Novartis eyes psoriasis dominance with new approvals for Cosentyx

Novartis Pharma Chief David Epstein

Novartis ($NVS) is building the foundation for an anti-inflammatory powerhouse. Its blockbuster psoriasis contender Cosentyx scored FDA and European approvals this week, and it's armed with head-to-head data besting its older rivals. But the Swiss drugmaker could face a few stumbling blocks on its journey to the top of the psoriasis heap, as rival companies develop their own new therapies and existing drugs challenge its bid for market share.

The company's Cosentyx (secukinumab) is forecast to top $1 billion in sales by 2020, but it will have to compete with entrenched drugs such as AbbVie's ($ABBV) top-selling Humira, Amgen's ($AMGN) standout drug Enbrel and Johnson & Johnson's ($JNJ) Stelara. Humira had an estimated $12.6 billion in sales last year, while Amgen and Pfizer's ($PFE) together brought in about $8.4 billion in Enbrel revenue in 2014. J&J's Stelara raked in $2 billion in worldwide sales. AstraZeneca ($AZN) and Eli Lilly ($LLY) are also hard at work on psoriasis candidates that, like Cosentyx, are expected to change the standard of care for the disease.

Cosentyx is obviously first to the next-generation market, an important advantage, and its game-changing formula gives it a strong case against already approved rivals. Older psoriasis drugs such as AbbVie's Humira and Amgen's Enbrel target a protein called TNF that signals the body to create inflammation, and Stelara targets proteins known as IL-12 and IL-23. Cosentyx blocks an inflammation-related signaling protein called interleukin-17 (IL-17) to reduce symptoms of psoriasis, the first drug of its kind cleared to treat the disease. A National Psoriasis Foundation survey found that 52% of patients surveyed are dissatisfied with their disease management, suggesting a sizeable market opportunity for Novartis and its IL-17 blocker.

Plus, Cosentyx has already chalked up victories against its competitors. The Novartis drug beat out blockbuster Enbrel at improving symptoms of psoriasis in a Phase III study released in July, with more than half of Cosentyx patients reporting skin clearance rates of 90% or more, compared with 20.7% of Enbrel patients. In December, Cosentyx outperformed J&J's Stelara in a Phase III trial, meeting its primary goal of reducing psoriasis symptoms by at least 90% at 16 weeks.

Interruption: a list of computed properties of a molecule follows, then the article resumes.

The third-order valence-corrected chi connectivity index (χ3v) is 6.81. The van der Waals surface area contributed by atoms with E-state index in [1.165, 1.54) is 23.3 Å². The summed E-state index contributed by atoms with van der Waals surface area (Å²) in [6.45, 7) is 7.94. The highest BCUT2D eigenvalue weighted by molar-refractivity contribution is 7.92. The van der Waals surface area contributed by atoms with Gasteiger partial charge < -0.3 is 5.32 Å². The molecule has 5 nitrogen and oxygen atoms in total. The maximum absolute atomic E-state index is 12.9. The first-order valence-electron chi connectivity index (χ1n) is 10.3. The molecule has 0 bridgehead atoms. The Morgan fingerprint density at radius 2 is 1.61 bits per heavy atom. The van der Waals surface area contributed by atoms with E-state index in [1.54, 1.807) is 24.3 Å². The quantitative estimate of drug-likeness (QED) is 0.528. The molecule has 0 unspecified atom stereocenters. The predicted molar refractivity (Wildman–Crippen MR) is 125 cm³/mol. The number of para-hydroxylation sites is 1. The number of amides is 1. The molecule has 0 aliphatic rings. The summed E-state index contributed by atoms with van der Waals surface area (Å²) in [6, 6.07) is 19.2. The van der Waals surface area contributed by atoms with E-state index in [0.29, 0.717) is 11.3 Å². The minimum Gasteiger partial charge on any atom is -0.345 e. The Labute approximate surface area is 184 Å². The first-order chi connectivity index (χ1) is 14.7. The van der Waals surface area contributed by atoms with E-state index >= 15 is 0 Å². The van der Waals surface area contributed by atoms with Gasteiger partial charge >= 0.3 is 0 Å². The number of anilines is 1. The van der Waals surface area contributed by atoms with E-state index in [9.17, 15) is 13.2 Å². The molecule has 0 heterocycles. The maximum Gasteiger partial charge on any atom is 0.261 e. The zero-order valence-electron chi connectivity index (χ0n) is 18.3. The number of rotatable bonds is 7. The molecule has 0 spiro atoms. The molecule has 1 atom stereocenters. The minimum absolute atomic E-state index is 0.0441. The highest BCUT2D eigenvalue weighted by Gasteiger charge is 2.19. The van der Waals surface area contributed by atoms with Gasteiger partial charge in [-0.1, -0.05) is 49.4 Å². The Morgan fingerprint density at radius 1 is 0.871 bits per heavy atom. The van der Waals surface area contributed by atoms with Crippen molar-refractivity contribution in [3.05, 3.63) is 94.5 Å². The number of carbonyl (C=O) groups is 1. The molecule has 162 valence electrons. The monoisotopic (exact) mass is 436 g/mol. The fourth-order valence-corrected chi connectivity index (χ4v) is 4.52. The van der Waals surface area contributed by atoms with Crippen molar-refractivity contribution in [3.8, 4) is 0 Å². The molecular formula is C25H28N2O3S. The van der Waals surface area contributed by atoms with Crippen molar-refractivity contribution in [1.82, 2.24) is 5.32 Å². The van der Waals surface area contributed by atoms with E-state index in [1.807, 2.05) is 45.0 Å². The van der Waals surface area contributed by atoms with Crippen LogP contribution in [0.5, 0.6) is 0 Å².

"The FDA's approval of Cosentyx signifies a turning point for psoriasis patients, who can now benefit from the first and only approved treatment targeting the IL-17 pathway, which is proven to play a key role in the development of plaque psoriasis," Novartis pharma chief David Epstein said in a statement. "This important milestone will now allow patients to receive a treatment that has the proven ability to offer clear or almost clear skin."

Pfizer and Amgen's Enbrel

Meanwhile, other companies are posting promising results for their own psoriasis therapies. In August, Eli Lilly's candidate ixekizumab surpassed Enbrel in a Phase III study. In November, Amgen and AstraZeneca charted their third straight Phase III win for brodalumab in plaque psoriasis, beating out J&J's Stelara in a head-to-head study. But both drugmakers are still waiting on stateside and European approvals for their products. Merck ($MRK) is also working on its IL-23-blocking tildrakizumab in Phase III studies.

- read Novartis' statement

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